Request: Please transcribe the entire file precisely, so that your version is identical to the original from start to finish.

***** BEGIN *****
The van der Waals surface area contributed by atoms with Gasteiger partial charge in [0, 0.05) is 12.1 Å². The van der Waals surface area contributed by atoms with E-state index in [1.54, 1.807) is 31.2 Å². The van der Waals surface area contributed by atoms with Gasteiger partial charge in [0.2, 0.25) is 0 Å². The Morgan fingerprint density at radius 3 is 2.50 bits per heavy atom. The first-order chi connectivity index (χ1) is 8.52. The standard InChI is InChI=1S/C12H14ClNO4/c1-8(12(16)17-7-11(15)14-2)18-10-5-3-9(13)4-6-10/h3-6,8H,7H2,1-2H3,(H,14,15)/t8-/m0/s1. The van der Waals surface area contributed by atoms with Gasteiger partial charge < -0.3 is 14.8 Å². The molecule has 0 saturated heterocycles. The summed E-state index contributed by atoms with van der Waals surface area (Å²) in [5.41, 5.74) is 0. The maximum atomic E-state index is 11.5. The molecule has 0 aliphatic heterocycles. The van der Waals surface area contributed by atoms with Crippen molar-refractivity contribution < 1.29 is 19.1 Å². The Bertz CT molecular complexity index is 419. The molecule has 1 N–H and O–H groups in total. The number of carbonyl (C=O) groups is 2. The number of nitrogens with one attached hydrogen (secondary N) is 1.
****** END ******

The van der Waals surface area contributed by atoms with Gasteiger partial charge in [0, 0.05) is 12.1 Å². The van der Waals surface area contributed by atoms with E-state index in [1.54, 1.807) is 31.2 Å². The van der Waals surface area contributed by atoms with Gasteiger partial charge in [0.2, 0.25) is 0 Å². The Morgan fingerprint density at radius 3 is 2.50 bits per heavy atom. The first-order chi connectivity index (χ1) is 8.52. The standard InChI is InChI=1S/C12H14ClNO4/c1-8(12(16)17-7-11(15)14-2)18-10-5-3-9(13)4-6-10/h3-6,8H,7H2,1-2H3,(H,14,15)/t8-/m0/s1. The van der Waals surface area contributed by atoms with Gasteiger partial charge < -0.3 is 14.8 Å². The molecule has 0 saturated heterocycles. The summed E-state index contributed by atoms with van der Waals surface area (Å²) in [5.41, 5.74) is 0. The maximum atomic E-state index is 11.5. The molecule has 0 aliphatic heterocycles. The van der Waals surface area contributed by atoms with Crippen molar-refractivity contribution < 1.29 is 19.1 Å². The Bertz CT molecular complexity index is 419. The molecule has 1 N–H and O–H groups in total. The number of carbonyl (C=O) groups is 2. The number of nitrogens with one attached hydrogen (secondary N) is 1.